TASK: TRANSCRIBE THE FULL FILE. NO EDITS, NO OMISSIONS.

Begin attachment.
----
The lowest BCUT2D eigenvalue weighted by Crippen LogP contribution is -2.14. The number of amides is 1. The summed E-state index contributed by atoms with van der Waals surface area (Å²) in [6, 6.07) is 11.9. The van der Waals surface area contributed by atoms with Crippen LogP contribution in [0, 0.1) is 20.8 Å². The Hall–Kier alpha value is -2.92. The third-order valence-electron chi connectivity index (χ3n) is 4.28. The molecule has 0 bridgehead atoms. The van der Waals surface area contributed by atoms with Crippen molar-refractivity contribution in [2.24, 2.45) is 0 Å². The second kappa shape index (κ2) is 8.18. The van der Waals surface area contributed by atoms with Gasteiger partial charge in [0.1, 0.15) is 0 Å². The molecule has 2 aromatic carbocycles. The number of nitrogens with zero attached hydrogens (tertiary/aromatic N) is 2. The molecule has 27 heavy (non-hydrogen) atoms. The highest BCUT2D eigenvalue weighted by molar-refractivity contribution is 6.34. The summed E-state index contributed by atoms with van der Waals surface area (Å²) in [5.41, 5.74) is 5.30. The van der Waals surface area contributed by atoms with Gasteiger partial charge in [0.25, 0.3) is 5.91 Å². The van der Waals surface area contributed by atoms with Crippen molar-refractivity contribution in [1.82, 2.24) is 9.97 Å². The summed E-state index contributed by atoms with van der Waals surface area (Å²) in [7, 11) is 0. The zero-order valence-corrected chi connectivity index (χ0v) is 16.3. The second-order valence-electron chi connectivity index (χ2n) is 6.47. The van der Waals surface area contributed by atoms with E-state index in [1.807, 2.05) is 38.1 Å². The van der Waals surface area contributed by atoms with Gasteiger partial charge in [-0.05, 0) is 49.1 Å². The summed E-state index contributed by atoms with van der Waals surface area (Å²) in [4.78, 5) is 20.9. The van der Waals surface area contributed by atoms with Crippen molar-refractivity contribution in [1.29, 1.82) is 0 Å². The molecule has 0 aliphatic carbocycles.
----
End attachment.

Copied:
The lowest BCUT2D eigenvalue weighted by Crippen LogP contribution is -2.14. The number of amides is 1. The summed E-state index contributed by atoms with van der Waals surface area (Å²) in [6, 6.07) is 11.9. The van der Waals surface area contributed by atoms with Crippen LogP contribution in [0, 0.1) is 20.8 Å². The Hall–Kier alpha value is -2.92. The third-order valence-electron chi connectivity index (χ3n) is 4.28. The molecule has 0 bridgehead atoms. The van der Waals surface area contributed by atoms with Crippen molar-refractivity contribution in [2.24, 2.45) is 0 Å². The second kappa shape index (κ2) is 8.18. The van der Waals surface area contributed by atoms with Gasteiger partial charge in [0.1, 0.15) is 0 Å². The molecule has 2 aromatic carbocycles. The number of nitrogens with zero attached hydrogens (tertiary/aromatic N) is 2. The molecule has 27 heavy (non-hydrogen) atoms. The highest BCUT2D eigenvalue weighted by molar-refractivity contribution is 6.34. The summed E-state index contributed by atoms with van der Waals surface area (Å²) in [5.41, 5.74) is 5.30. The van der Waals surface area contributed by atoms with Gasteiger partial charge in [0.25, 0.3) is 5.91 Å². The van der Waals surface area contributed by atoms with Crippen molar-refractivity contribution in [1.82, 2.24) is 9.97 Å². The summed E-state index contributed by atoms with van der Waals surface area (Å²) in [7, 11) is 0. The zero-order valence-corrected chi connectivity index (χ0v) is 16.3. The second-order valence-electron chi connectivity index (χ2n) is 6.47. The van der Waals surface area contributed by atoms with E-state index in [1.807, 2.05) is 38.1 Å². The van der Waals surface area contributed by atoms with Gasteiger partial charge in [-0.05, 0) is 49.1 Å². The summed E-state index contributed by atoms with van der Waals surface area (Å²) in [4.78, 5) is 20.9. The van der Waals surface area contributed by atoms with Crippen molar-refractivity contribution in [1.29, 1.82) is 0 Å². The molecule has 0 aliphatic carbocycles.